Wednesday, January 04, 2006

Us and Them

I am absolutely alone in my essential ethical position, and therefore useless.
-Lord Acton

I am rather jealous that this discussion about religion, science, and absolute and relative morality has taken off on Marco’s blog. I am not so terribly fussed how the conclusion ‘we should all stick together’ is reached, so long as it is. What is much more important is where we draw the boundary between ‘we’ and ‘not we’, and how logically defensible that boundary is.

Historically, the philosophies of advanced societies have followed one of two paths:

(1) There is a ‘soul’ that distinguishes humans from animals, and makes them ‘we’; it may be pre-existing or may be created with each new human; it may enter the body at conception, or it may enter at some later date (e.g., Aquinas’ three months). Animals and pre-ensoulment entities that are genetically human are not ‘we’. This, as you will be well aware, was the historical position of Judaeo-Christian-Islamic culture.

(2) Everything has a ‘soul’- or, which amounts to the same thing, everything does not. There is no essential difference between humans and animals. Societies holding this position have usually held up vegetarianism as an ideal, even if it was not realised, and had a shading of moral responsibilities from big souls to little souls.

A problem with ethics in our culture is that our habitual, traditional, instinctive line between ‘we’ and ‘not we’ is essentially that of (1), as it was drawn by the philosophers of the High Middle Ages, but this line is not consistent with post-Judaeo-Christian-Islamic core axioms, which logically support (2).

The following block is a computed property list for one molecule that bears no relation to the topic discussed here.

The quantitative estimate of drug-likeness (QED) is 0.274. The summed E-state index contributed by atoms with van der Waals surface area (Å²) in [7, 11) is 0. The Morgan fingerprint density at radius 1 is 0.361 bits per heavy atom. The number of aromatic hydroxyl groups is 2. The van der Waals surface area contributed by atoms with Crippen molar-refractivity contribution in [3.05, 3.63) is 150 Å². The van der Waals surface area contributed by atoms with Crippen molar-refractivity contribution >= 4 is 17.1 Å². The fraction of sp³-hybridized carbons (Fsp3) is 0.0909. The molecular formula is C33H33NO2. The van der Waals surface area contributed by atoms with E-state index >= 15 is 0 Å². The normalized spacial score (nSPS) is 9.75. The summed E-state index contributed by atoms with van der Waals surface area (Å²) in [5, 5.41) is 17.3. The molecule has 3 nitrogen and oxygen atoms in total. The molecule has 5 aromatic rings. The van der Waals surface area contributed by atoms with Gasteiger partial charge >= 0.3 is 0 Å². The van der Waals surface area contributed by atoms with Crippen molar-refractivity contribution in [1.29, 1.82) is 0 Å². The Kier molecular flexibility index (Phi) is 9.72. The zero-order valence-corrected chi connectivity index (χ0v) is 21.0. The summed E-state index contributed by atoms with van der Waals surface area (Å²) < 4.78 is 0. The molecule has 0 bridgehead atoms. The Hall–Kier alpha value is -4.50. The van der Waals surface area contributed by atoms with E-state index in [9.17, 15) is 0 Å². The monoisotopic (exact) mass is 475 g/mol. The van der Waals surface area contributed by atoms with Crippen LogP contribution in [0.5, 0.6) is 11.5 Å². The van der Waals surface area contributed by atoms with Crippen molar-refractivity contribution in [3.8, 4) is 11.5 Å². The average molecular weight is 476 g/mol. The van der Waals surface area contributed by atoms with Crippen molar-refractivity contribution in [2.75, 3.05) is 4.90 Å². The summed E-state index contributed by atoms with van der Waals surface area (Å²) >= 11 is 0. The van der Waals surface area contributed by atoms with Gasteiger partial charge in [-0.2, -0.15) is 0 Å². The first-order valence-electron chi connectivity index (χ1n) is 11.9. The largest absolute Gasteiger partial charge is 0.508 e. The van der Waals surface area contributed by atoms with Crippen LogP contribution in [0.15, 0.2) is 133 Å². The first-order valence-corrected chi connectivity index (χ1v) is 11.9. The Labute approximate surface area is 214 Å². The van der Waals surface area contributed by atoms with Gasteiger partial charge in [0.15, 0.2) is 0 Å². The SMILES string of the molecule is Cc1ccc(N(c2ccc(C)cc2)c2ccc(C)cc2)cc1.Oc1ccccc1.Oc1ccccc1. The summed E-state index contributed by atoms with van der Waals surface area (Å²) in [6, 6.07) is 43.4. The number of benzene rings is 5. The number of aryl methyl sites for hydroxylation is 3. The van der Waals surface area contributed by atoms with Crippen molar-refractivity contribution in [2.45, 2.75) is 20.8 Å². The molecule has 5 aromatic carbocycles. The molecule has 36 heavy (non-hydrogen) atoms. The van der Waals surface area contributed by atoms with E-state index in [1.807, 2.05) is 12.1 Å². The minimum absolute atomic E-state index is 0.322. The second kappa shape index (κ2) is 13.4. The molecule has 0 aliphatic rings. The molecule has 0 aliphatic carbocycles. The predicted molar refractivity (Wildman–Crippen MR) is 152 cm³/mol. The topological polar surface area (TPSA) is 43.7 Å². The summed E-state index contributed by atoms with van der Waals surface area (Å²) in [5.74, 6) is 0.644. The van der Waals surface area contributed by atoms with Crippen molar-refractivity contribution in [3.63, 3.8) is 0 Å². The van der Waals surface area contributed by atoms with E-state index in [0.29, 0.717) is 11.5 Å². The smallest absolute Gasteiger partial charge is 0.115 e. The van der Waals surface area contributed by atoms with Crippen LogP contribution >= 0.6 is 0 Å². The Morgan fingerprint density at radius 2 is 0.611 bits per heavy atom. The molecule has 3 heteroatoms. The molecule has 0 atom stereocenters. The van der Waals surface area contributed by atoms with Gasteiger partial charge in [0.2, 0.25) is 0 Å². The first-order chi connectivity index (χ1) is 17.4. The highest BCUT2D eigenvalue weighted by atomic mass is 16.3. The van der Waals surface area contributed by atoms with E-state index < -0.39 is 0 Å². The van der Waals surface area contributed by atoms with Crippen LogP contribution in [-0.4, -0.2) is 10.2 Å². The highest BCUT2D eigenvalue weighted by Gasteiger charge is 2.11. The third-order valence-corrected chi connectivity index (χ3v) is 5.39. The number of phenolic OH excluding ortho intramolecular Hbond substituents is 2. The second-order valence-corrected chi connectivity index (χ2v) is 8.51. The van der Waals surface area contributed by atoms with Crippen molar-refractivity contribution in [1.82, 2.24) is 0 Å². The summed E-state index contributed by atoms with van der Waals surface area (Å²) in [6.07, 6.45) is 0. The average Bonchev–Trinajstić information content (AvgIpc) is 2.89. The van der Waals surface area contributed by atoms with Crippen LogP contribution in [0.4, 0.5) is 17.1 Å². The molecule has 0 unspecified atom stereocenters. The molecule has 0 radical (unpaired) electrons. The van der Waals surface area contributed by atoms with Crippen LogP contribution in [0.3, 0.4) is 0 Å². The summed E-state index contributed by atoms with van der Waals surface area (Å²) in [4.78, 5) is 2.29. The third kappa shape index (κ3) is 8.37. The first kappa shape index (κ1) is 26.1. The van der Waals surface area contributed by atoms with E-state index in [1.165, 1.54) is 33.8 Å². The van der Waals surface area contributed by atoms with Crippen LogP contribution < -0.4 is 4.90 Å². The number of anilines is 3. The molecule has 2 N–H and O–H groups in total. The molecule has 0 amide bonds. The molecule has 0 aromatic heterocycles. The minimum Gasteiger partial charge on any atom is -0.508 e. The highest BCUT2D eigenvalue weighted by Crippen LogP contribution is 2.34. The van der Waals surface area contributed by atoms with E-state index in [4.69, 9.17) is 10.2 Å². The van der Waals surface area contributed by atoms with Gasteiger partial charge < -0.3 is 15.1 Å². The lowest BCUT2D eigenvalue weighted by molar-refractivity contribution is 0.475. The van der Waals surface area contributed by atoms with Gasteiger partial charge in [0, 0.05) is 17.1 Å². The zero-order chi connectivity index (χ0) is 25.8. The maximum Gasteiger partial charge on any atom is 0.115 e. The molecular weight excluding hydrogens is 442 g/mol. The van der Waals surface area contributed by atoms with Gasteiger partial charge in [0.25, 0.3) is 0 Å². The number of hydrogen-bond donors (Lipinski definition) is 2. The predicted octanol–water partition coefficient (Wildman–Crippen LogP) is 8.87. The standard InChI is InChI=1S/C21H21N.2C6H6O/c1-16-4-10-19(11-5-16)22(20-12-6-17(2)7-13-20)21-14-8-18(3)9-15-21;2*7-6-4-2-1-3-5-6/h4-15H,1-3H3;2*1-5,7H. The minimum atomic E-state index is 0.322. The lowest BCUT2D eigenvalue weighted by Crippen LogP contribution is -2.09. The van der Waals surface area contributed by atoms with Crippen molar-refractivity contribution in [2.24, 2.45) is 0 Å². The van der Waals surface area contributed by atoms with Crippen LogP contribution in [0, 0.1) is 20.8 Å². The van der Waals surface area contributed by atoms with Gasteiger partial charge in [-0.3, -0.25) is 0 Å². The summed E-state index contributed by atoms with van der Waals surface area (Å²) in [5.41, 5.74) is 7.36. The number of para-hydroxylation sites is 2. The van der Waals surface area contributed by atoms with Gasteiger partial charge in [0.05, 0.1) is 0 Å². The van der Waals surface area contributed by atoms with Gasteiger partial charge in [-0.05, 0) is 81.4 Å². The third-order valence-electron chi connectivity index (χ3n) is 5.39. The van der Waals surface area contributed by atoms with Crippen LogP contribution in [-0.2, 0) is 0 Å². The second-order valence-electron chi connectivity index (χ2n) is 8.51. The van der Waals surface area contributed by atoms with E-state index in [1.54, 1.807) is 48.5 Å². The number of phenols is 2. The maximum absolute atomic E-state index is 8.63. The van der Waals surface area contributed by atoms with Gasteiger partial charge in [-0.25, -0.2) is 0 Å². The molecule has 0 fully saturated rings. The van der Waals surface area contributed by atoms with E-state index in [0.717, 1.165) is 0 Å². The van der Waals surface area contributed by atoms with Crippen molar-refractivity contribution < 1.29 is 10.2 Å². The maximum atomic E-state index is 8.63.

Realisation that there is no essential difference between humans and animals, 5th Century BCE: ‘Gosh, we’d better be nice to animals.’

Realisation that there is no essential difference between humans and animals, 20th Century CE: ‘Hey, we can make soap out of people, too.’


Marco said...

I am rather jealous

Don't be jealous - I just got lucky that I struck a nerve without pushing a button. Two other subjects I was keen on got completely ignored :-).

Historically, the philosophies of advanced societies have followed one of two paths:

Sure but modernally, moral responsibility in modern democracies has been decided 'ad hoc' as responses to various sob-stories or other democratic vices. This makes the link between the laws of a country and their background moral impetus very tenuous. Thus, taken as a whole, the morals of say "Britain" are logically inconsistent. Contrast the killing of a pet pig that has been stolen from a child to the merciless slaughter of complete herds to avert a non-fatal epidemic of say "foot and mouth". Any government that wants to be seen as "moral" or "doing the right thing" would protect the former and be merciless with the latter. And it certainly passes for an advanced society. Too few people saw the irony, as well!

winstoninabox said...

Don't feel jealous Dr. Clam. I've often wanted to make a reply to your excellent blogs too, but I find my Internet time too short to make a reasoned arguement. And when that happens I give the sort of half-arsed comment like I did on Marco's.

The great point of blogs is that one has the time to think about what one wants to say, unlike in a conversation.

A bad point is that often by the time one has reasoned out what one wants to say, the blog has long moved onto other matters, or one doesn't have the time to continue with the discussion via comments once the reasoning has been posted.

People are reading, even if they're not replying 8) I've spent a few restless hours thinking about the points put forth in your "I told you that story..." post.

Dr. Clam said...

Aw, shucks. :)
Thanks for the votes of confidence!